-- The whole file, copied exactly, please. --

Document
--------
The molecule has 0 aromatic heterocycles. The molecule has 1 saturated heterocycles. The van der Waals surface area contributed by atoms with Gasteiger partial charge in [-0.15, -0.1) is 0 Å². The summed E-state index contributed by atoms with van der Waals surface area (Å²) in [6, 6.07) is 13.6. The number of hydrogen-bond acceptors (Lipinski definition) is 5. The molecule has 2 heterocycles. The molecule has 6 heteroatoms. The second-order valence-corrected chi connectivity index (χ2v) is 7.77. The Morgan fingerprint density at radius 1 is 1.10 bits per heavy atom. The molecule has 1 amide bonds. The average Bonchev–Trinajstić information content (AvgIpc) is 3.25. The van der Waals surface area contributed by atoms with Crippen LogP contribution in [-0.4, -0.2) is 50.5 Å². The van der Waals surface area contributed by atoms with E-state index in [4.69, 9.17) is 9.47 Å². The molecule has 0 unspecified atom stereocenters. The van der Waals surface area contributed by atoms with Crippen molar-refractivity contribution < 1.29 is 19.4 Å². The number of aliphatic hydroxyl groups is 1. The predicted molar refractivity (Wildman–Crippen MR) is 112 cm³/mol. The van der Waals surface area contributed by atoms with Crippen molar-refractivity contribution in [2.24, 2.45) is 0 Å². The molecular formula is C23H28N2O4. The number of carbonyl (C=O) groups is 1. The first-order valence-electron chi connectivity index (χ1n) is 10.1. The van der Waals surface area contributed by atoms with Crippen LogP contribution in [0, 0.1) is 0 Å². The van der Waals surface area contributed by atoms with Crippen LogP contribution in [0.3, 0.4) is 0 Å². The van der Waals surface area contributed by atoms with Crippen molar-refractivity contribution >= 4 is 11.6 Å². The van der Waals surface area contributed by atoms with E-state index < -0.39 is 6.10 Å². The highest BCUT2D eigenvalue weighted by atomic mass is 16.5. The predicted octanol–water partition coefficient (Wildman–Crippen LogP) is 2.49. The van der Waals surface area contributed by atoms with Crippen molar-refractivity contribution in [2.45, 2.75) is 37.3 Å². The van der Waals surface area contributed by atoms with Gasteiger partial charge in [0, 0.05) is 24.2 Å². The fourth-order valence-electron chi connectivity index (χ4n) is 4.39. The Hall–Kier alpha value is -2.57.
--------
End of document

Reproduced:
The molecule has 0 aromatic heterocycles. The molecule has 1 saturated heterocycles. The van der Waals surface area contributed by atoms with Gasteiger partial charge in [-0.15, -0.1) is 0 Å². The summed E-state index contributed by atoms with van der Waals surface area (Å²) in [6, 6.07) is 13.6. The number of hydrogen-bond acceptors (Lipinski definition) is 5. The molecule has 2 heterocycles. The molecule has 6 heteroatoms. The second-order valence-corrected chi connectivity index (χ2v) is 7.77. The Morgan fingerprint density at radius 1 is 1.10 bits per heavy atom. The molecule has 1 amide bonds. The average Bonchev–Trinajstić information content (AvgIpc) is 3.25. The van der Waals surface area contributed by atoms with Crippen LogP contribution in [-0.4, -0.2) is 50.5 Å². The van der Waals surface area contributed by atoms with E-state index in [4.69, 9.17) is 9.47 Å². The molecule has 0 unspecified atom stereocenters. The van der Waals surface area contributed by atoms with Crippen molar-refractivity contribution < 1.29 is 19.4 Å². The number of aliphatic hydroxyl groups is 1. The predicted molar refractivity (Wildman–Crippen MR) is 112 cm³/mol. The van der Waals surface area contributed by atoms with Crippen molar-refractivity contribution in [2.24, 2.45) is 0 Å². The molecular formula is C23H28N2O4. The number of carbonyl (C=O) groups is 1. The first-order valence-electron chi connectivity index (χ1n) is 10.1. The van der Waals surface area contributed by atoms with Crippen LogP contribution in [0, 0.1) is 0 Å². The van der Waals surface area contributed by atoms with Crippen LogP contribution in [0.3, 0.4) is 0 Å². The van der Waals surface area contributed by atoms with Crippen molar-refractivity contribution >= 4 is 11.6 Å². The van der Waals surface area contributed by atoms with E-state index < -0.39 is 6.10 Å². The highest BCUT2D eigenvalue weighted by atomic mass is 16.5. The predicted octanol–water partition coefficient (Wildman–Crippen LogP) is 2.49. The van der Waals surface area contributed by atoms with Crippen molar-refractivity contribution in [2.45, 2.75) is 37.3 Å². The van der Waals surface area contributed by atoms with Gasteiger partial charge in [0, 0.05) is 24.2 Å². The fourth-order valence-electron chi connectivity index (χ4n) is 4.39. The Hall–Kier alpha value is -2.57.